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Social reading site Goodreads says the primary way its users discover new books to read is through search.
Goodreads presented new data about the habits of its 7 million users at Tools of Change this week. Goodreads users added 110 million books to their virtual shelves in 2011, and they are adding 14 million more every month. They’ve added 63 million books to their “to-read” shelves, and Goodreads considers those the books they’ve discovered.
Goodreads defines discovery as “all the touchpoints in the mind of the consumer it takes them to decide to purchase and read a book.” That can be conversations, e-mails, tweets, Facebook posts, IMs, blog posts, pins, comments and so on. And Goodreads says it takes about six to twelve touchpoints in the mind of the consumer
to get to a purchase.
Often, discovery is through search on the site. Nineteen percent of Goodreads users said their primary mode of discovery was search — when they hear about a book somewhere, search for it and add it to their to-read list. Search gets the “long tail,” less popular books:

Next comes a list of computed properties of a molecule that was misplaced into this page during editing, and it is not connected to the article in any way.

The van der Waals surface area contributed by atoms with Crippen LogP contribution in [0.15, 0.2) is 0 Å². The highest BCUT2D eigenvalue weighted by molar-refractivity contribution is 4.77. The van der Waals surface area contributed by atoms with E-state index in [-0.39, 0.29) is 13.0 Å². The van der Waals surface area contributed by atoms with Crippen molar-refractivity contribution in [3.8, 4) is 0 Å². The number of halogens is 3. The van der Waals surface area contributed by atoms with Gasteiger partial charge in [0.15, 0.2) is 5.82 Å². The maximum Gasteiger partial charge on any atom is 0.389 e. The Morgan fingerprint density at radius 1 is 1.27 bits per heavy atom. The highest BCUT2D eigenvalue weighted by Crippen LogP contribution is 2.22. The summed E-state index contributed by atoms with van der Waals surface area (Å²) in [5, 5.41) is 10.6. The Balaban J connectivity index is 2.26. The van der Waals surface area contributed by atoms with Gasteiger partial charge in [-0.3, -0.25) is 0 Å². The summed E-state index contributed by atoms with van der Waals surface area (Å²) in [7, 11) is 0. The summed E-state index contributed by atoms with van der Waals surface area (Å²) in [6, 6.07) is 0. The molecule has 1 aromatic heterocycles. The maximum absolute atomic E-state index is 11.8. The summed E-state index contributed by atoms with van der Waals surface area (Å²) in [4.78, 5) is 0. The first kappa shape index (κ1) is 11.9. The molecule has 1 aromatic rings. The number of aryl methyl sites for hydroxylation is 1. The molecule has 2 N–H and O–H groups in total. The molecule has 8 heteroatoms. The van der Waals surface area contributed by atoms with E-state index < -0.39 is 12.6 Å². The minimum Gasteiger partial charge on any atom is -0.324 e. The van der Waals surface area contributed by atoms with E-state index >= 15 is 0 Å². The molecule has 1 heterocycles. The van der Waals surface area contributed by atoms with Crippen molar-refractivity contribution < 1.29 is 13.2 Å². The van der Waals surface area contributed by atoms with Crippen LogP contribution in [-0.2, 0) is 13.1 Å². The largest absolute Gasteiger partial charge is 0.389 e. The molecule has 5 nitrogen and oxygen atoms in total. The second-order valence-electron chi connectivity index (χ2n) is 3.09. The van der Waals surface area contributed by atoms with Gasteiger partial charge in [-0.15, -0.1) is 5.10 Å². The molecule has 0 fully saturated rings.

Thirteen percent of Goodreads users primarily found books through the site’s recommendation engine, which uses data based on the books they’ve read and rated to deliver new suggestions. Goodreads Recommendations are “designed to hit the mid-list sweet spot,” books that are not big, popular titles. “Avid” readers — which Goodreads defines as people who read at least 49 books per year, or about one a week — are more likely to discover books through Goodreads Recommendations than “casual” readers, who read a book a month or less.
That’s why Goodreads recommends that publishers of mid-list titles “focus on marketing to readers of your comparable titles. They will put your book on the right lists and ensure the recommendation algorithm picks it up.”